Film Review: Aquaman

It is difficult to review a superhero film, because the scale is different. How am I going to talk about a comic book movie and put it in the same scale as your typical Oscar-bait tear-jerker? Which is something film critics should stop doing, by the way. But at least I can say this: even the worst Marvel film is better than the best DC one.

Not that Aquaman is terrible, let me be clear. In fact, it’s up there with Wonder Woman in the Top 1 of DC movies, all the others being on the top bottom. Aquaman is not as bad as one would have expected (because it’s about a dude who talks underwater), even though it still has some over-the-top cringey moments.

I’m not even going to explain the plot, because it jumped from Aquaman’s childhood to his adult, hunky version, assuming we have seen the explanation from Justice League -I have seen Justice League, and still could not understand what had happened, how Arthur had become Aquaman, how on Earth had he first met Willem Dafoe’s character, but anyway…

This film would have bombed spectacularly, hadn’t it had a main star with the charm and charisma of Jason Momoa, who effectively carries the movie on his shoulders with his wit and his god-like figure. Without him, we wouldn’t even be talking about Aquaman. He is the one who makes it special, he is the one who gives life to the character and breathes in the bits of the film that are worth watching.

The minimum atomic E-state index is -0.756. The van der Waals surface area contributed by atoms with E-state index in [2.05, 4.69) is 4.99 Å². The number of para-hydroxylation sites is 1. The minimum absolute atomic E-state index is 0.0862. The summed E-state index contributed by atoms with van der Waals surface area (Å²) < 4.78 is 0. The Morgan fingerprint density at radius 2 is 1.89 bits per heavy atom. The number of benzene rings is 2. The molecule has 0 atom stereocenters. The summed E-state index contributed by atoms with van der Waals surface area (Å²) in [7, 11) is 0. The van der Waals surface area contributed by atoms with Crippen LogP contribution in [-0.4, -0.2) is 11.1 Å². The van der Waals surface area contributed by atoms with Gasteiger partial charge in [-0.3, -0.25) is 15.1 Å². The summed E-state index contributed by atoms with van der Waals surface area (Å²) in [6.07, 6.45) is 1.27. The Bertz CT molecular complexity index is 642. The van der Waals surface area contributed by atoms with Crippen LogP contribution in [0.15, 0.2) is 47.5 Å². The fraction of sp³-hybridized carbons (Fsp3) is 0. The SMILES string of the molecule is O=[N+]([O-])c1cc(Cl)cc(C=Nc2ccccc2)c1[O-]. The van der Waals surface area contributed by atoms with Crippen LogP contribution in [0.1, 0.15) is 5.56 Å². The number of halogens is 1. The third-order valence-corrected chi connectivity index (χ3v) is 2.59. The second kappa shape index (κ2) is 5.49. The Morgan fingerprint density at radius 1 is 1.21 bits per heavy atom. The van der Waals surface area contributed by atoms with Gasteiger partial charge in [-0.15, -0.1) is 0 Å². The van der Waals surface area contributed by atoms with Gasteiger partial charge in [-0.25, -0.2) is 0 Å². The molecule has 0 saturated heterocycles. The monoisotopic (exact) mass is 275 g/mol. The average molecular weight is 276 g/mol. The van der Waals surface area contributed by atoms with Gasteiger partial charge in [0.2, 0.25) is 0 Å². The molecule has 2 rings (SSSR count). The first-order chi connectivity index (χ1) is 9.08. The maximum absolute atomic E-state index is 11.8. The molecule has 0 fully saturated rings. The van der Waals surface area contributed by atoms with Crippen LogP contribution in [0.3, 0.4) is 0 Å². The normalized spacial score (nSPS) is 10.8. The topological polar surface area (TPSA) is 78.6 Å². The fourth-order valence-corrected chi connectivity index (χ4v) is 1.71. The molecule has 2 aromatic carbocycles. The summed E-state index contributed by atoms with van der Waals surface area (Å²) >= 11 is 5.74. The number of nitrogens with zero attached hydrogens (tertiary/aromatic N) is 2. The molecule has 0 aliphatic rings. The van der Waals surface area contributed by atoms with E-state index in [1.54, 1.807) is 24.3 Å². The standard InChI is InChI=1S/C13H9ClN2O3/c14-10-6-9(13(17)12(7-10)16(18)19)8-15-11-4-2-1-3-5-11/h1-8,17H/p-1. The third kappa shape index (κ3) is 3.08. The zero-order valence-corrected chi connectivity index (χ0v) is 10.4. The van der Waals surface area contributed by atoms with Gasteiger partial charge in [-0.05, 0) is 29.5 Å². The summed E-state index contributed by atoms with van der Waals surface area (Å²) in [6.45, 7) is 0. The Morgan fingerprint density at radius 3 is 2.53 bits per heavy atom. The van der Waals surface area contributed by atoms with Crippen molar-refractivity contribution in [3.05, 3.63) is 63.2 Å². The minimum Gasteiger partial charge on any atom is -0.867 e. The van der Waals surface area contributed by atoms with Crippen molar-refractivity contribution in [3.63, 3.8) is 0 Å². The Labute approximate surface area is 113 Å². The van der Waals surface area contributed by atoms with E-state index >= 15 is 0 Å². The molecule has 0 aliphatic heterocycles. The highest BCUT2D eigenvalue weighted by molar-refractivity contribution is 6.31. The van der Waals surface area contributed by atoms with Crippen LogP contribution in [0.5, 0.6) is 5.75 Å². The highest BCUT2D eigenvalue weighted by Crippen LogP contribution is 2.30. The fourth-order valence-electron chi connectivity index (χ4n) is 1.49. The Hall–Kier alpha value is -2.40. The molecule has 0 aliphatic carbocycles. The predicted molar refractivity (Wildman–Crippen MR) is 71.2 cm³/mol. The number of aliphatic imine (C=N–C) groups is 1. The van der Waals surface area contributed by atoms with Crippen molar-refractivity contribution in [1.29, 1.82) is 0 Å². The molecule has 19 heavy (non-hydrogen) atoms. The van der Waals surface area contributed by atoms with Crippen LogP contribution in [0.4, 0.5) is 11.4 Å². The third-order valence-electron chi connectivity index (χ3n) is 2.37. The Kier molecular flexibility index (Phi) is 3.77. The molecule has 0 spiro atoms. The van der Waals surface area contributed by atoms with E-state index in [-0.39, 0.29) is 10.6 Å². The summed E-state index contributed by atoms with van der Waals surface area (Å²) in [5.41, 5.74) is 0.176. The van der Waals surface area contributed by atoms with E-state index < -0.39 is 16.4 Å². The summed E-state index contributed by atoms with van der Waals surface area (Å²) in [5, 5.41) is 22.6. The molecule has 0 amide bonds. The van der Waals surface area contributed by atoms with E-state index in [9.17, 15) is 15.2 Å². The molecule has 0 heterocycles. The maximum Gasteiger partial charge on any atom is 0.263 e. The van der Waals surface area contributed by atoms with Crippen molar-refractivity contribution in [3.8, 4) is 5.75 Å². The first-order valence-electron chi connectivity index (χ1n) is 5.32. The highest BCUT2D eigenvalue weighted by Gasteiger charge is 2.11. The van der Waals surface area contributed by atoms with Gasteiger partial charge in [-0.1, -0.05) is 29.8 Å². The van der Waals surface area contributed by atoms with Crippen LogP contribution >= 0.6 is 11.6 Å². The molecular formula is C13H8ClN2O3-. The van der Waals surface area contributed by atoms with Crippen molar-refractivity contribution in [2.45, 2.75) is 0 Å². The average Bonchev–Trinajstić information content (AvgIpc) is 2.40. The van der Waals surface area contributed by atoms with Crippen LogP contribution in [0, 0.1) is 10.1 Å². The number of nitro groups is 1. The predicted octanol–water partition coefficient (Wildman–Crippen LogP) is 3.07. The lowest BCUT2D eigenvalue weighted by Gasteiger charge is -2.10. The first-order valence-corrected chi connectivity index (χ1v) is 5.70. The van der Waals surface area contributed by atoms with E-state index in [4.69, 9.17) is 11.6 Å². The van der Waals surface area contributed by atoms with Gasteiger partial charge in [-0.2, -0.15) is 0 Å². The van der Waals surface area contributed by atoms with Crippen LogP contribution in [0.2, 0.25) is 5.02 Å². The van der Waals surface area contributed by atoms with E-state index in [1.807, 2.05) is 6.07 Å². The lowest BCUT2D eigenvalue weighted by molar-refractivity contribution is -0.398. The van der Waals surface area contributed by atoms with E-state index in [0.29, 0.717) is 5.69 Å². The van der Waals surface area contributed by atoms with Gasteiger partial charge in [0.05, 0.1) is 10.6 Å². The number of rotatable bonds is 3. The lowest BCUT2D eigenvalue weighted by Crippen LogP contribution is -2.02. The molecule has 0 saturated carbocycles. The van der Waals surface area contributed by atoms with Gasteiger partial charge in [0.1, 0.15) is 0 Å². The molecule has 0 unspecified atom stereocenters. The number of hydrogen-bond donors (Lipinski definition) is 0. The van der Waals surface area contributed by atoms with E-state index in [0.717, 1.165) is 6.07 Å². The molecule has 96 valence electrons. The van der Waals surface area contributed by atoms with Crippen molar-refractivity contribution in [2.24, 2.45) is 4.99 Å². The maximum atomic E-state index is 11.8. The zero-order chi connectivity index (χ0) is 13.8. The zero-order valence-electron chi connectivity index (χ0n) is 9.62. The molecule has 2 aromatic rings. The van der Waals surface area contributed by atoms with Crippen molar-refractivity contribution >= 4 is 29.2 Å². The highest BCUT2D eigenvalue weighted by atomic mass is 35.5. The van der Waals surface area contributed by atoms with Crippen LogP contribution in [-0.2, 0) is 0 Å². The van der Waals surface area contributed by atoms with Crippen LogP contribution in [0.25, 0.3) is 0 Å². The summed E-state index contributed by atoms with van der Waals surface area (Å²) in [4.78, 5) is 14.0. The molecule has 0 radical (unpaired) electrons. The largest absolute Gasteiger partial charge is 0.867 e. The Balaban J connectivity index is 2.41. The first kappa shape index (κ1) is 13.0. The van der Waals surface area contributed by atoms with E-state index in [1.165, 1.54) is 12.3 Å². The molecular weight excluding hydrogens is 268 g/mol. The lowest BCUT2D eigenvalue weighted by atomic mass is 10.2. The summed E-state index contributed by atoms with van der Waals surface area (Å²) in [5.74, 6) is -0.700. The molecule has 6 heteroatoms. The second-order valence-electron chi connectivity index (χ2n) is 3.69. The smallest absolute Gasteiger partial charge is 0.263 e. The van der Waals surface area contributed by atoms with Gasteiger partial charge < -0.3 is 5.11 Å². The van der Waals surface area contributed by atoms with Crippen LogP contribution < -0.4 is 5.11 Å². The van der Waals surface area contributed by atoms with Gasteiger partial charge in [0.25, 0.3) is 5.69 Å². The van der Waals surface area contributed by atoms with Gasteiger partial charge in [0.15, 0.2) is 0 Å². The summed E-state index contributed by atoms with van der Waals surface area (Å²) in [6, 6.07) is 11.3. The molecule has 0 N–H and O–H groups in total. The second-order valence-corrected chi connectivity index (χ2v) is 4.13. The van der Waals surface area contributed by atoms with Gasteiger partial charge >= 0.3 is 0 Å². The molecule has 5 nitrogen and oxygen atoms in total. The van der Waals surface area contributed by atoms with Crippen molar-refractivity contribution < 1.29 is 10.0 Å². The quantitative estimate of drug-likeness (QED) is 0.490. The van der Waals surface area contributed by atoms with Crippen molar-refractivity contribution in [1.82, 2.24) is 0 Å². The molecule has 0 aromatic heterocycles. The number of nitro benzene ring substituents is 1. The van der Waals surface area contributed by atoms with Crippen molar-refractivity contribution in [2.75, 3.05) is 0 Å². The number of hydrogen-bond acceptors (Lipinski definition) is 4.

But as much as Momoa has charisma to spare, the script and the, I don’t know, everything, results in all the other actors being underused. Patrick Wilson, a man I have followed and admired for over a decade and a half now, and who has a wide range of acting (just watch Insidious AND Hard Candy AND The Phantom of the Opera AND any clip of him performing on Broadway), is here forced to portray a laughable character who is reduced to a caricature of a person. Director James Wan brought the best of him in The Conjuring and the Insidious movies, but here, he is wasted.

And Nicole Kidman, one of the best actresses we have, plays a thankless role, with an overly CGI’d action sequence at the beginning that looks like something out of a video game, and is then forced to act like she has chemistry with  Temuera Morrison, and we are meant to believe throughout the whole movie that they love each other so much that it holds the story together. Nope, they deserved better. And Dafoe just walks around like he doesn’t know where he is. I prefer his turn as Green Goblin in the Spiderman movies from my childhood, and I’m looking forward to seeing him display his true talent in At Eternity’s Gate.

So let’s be thankful the movie had Jason Momoa in it, and that at least he had material to work with and do this movie some justice.

At least they didn’t have that silly conversation bubble thing from Justice League.

 

PS. I forgot to mention that the “villain”, Black Manta, was very underwhelming. I felt zero sense of threat from him. I even forgot about him until he showed up at the post-credits scene.

 

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